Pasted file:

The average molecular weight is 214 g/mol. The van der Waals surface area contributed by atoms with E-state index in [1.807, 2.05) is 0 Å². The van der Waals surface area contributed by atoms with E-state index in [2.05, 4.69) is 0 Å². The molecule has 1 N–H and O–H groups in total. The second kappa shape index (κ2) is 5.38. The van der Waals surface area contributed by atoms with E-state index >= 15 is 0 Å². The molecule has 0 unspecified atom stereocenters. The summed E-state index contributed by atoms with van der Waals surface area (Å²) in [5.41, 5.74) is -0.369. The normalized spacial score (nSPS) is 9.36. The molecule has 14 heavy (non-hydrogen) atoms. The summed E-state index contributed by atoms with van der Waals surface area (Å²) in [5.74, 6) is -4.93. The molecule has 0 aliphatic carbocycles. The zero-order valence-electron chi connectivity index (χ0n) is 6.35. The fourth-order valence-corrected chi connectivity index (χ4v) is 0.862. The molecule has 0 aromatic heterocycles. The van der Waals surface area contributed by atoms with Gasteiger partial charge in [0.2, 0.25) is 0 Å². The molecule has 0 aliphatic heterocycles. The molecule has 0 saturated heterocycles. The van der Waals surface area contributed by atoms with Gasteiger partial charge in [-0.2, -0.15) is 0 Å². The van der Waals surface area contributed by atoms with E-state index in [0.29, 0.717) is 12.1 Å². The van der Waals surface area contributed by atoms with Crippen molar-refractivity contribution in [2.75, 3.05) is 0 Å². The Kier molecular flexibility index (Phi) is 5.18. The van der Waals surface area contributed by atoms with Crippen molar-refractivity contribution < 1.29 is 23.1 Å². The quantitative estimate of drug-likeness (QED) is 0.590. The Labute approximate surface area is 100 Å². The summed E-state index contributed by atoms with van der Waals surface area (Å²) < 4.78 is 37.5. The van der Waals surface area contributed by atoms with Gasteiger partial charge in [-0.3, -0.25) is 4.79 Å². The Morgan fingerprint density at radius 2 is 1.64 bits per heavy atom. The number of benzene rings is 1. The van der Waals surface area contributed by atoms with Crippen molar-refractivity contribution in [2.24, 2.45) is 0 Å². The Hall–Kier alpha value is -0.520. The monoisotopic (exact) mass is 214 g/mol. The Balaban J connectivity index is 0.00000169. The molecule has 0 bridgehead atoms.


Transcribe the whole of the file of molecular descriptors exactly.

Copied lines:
The average molecular weight is 214 g/mol. The van der Waals surface area contributed by atoms with E-state index in [1.807, 2.05) is 0 Å². The van der Waals surface area contributed by atoms with E-state index in [2.05, 4.69) is 0 Å². The molecule has 1 N–H and O–H groups in total. The second kappa shape index (κ2) is 5.38. The van der Waals surface area contributed by atoms with E-state index >= 15 is 0 Å². The molecule has 0 unspecified atom stereocenters. The summed E-state index contributed by atoms with van der Waals surface area (Å²) in [5.41, 5.74) is -0.369. The normalized spacial score (nSPS) is 9.36. The molecule has 14 heavy (non-hydrogen) atoms. The summed E-state index contributed by atoms with van der Waals surface area (Å²) in [5.74, 6) is -4.93. The molecule has 0 aliphatic carbocycles. The zero-order valence-electron chi connectivity index (χ0n) is 6.35. The fourth-order valence-corrected chi connectivity index (χ4v) is 0.862. The molecule has 0 aromatic heterocycles. The van der Waals surface area contributed by atoms with Gasteiger partial charge in [0.2, 0.25) is 0 Å². The molecule has 0 aliphatic heterocycles. The molecule has 0 saturated heterocycles. The van der Waals surface area contributed by atoms with Gasteiger partial charge in [-0.2, -0.15) is 0 Å². The van der Waals surface area contributed by atoms with E-state index in [0.29, 0.717) is 12.1 Å². The van der Waals surface area contributed by atoms with Crippen molar-refractivity contribution in [2.75, 3.05) is 0 Å². The Kier molecular flexibility index (Phi) is 5.18. The van der Waals surface area contributed by atoms with Crippen molar-refractivity contribution < 1.29 is 23.1 Å². The quantitative estimate of drug-likeness (QED) is 0.590. The Labute approximate surface area is 100 Å². The summed E-state index contributed by atoms with van der Waals surface area (Å²) < 4.78 is 37.5. The van der Waals surface area contributed by atoms with Gasteiger partial charge in [-0.3, -0.25) is 4.79 Å². The Morgan fingerprint density at radius 2 is 1.64 bits per heavy atom. The number of benzene rings is 1. The van der Waals surface area contributed by atoms with Crippen molar-refractivity contribution in [2.24, 2.45) is 0 Å². The Hall–Kier alpha value is -0.520. The monoisotopic (exact) mass is 214 g/mol. The Balaban J connectivity index is 0.00000169. The molecule has 0 bridgehead atoms.